Doctor Strange in the Multiverse of Madness is the 28th film of the Marvel Cinematic Universe (MCU). This review is spoiler light.
The film is directed by Sam Raimi, written by Michael Waldron, and stars Benedict Cumberbatch as Stephen Strange, alongside Elizabeth Olsen, Chiwetel Ejiofor, Benedict Wong, Xochitl Gomez, Michael Stuhlbarg, and Rachel McAdams.
Set a few months after the events of Spider-Man: No Way Home, Dr. Stephen Strange, with the help of both old and new mystical allies, travels into the multiverse to face a mysterious new adversary.
The film is accompanied in theaters by the debut of the first trailer for James Cameron’s Avatar: The Way Of The Water.
The film see’s Sam Raimi return to the super-hero genre and his first time at Marvel Studios following his successful ‘Spider-Man’ trilogy for Sony. Multiverse of Madness is somewhat a return to the action-packed set pieces we have come to know and love from Marvel and with a run-time of just over two hours (relatively short compared to some recent MCU and DC films) the film moves at break-neck pace as we follow Doctor Strange (Cumberbatch) and the newly-introduced America Chavez (Gomez) and co. as they jump through multiple realities as they race to save their own from the destruction by Wanda Maximoff/The Scarlett Witch (Olsen).
With this being a Multiverse movie most of our lead cast are effectively pulling double-duty as they play different versions of themselves throughout the film which is no small task especially for the titular Doctor Strange. Newcomer Xochitl Gomez manages to hold her own amongst an all-star cast of franchise favourites. Between this and SpiderMan: No Way Home the walls are now completely down between the Disney Plus TV shows and the MCU as we pick up from the end of the WandaVision story-line with Elisabeth Olsen getting to go full vilain as she flexes her muscles as The Scarlet Witch whilst at the same time playing Wanda’s story, which is at the emotional core of the film and there is an arc throughout.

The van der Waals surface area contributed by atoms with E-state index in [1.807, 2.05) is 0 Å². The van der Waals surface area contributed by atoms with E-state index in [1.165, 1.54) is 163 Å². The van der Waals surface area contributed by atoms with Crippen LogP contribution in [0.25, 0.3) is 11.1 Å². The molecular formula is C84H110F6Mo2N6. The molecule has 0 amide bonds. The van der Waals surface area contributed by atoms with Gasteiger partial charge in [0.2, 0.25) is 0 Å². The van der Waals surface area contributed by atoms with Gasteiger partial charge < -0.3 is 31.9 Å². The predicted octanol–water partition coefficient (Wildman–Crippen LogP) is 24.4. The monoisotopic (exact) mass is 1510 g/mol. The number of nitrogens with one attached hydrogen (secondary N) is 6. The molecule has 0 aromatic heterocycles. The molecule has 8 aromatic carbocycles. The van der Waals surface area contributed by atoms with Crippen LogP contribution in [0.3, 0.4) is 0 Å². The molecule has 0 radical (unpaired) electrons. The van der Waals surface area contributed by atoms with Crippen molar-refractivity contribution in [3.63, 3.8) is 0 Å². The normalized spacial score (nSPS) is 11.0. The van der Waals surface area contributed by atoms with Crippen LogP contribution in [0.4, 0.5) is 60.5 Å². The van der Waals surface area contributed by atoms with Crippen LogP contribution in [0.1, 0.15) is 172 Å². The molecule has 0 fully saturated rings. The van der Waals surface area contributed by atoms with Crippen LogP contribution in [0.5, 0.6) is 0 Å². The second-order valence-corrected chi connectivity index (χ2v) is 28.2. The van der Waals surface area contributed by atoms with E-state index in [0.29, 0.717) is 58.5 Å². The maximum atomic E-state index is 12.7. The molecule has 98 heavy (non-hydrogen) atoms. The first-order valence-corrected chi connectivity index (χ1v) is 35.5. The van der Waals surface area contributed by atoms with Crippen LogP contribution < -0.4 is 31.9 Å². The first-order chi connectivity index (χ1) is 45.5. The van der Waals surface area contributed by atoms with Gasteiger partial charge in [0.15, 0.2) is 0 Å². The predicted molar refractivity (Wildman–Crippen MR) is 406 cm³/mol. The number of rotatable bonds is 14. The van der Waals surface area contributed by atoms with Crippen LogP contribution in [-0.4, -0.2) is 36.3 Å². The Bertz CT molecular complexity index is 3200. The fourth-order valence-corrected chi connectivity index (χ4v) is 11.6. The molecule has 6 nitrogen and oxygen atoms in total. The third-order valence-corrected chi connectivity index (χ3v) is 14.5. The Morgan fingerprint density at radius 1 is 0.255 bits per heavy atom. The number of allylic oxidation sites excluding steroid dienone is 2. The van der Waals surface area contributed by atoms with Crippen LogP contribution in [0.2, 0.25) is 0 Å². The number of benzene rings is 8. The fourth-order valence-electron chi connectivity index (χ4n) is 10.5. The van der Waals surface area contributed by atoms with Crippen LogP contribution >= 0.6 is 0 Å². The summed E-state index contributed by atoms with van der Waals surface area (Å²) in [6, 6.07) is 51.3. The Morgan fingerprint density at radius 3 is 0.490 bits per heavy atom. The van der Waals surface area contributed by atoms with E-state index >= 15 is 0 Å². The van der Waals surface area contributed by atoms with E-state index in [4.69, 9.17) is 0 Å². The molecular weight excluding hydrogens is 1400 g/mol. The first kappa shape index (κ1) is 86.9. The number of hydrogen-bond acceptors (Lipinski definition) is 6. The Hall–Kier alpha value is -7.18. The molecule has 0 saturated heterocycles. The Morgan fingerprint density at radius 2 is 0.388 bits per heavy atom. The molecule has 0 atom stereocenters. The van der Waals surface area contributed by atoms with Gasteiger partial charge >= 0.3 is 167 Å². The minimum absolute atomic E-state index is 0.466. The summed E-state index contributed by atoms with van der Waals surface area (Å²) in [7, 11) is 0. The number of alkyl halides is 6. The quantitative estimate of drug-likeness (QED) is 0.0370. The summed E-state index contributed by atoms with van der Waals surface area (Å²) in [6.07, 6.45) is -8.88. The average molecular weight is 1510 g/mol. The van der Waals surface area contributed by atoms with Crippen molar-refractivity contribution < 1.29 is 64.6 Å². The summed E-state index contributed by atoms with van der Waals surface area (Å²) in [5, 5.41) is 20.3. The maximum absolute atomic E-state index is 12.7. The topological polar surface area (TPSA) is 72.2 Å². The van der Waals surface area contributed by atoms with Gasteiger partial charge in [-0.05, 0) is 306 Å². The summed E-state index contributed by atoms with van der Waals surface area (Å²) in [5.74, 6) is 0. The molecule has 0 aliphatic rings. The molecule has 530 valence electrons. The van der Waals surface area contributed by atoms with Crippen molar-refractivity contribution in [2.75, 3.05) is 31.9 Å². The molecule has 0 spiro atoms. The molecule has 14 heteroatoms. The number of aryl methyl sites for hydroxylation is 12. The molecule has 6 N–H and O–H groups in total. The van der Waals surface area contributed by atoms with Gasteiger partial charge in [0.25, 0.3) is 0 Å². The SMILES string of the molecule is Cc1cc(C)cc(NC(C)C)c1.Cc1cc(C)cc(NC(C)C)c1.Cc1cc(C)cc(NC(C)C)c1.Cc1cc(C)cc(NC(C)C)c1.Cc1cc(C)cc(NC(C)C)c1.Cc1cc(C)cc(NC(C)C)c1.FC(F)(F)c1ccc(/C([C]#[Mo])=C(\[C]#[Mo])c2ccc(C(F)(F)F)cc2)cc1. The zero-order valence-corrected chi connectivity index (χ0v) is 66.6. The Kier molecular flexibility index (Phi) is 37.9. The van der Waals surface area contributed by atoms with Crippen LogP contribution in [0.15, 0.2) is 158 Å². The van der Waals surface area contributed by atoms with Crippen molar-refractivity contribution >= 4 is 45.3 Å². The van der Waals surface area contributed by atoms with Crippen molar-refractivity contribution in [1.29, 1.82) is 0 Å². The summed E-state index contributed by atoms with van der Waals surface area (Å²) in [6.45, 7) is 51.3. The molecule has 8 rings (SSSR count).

This is clearly not just Raimi directing a Marvel movie, this plays more like a Sam Raimi movie set in the Marvel Universe as his visual flair is all over the screen as well as the trademarks and tropes fans have come to know and love. It also feels like he is pushing the envelope towards horror as the film does not hold back on it’s use of blood, gore and more broadly death and an exploration of the effects ‘heroes’ tough decisions have on those around them. There are incredible action sequences throughout which seamlessly blend CGI with special effects and stunts as well as some multiverse trippy-ness and fun. The film is perhaps let down a little by the shorter runtime as we don’t get to have much back story for the new characters and for the film to work it is assuming a lot of prior viewing from its audience (WandaVision, Doctor Strange and Spiderman No Way Home would be required viewing). We also get the return of Danny Elfman’s score who previously worked with Raimi on Spider-Man.
Be sure to watch all the way through the credits for some extra fun…
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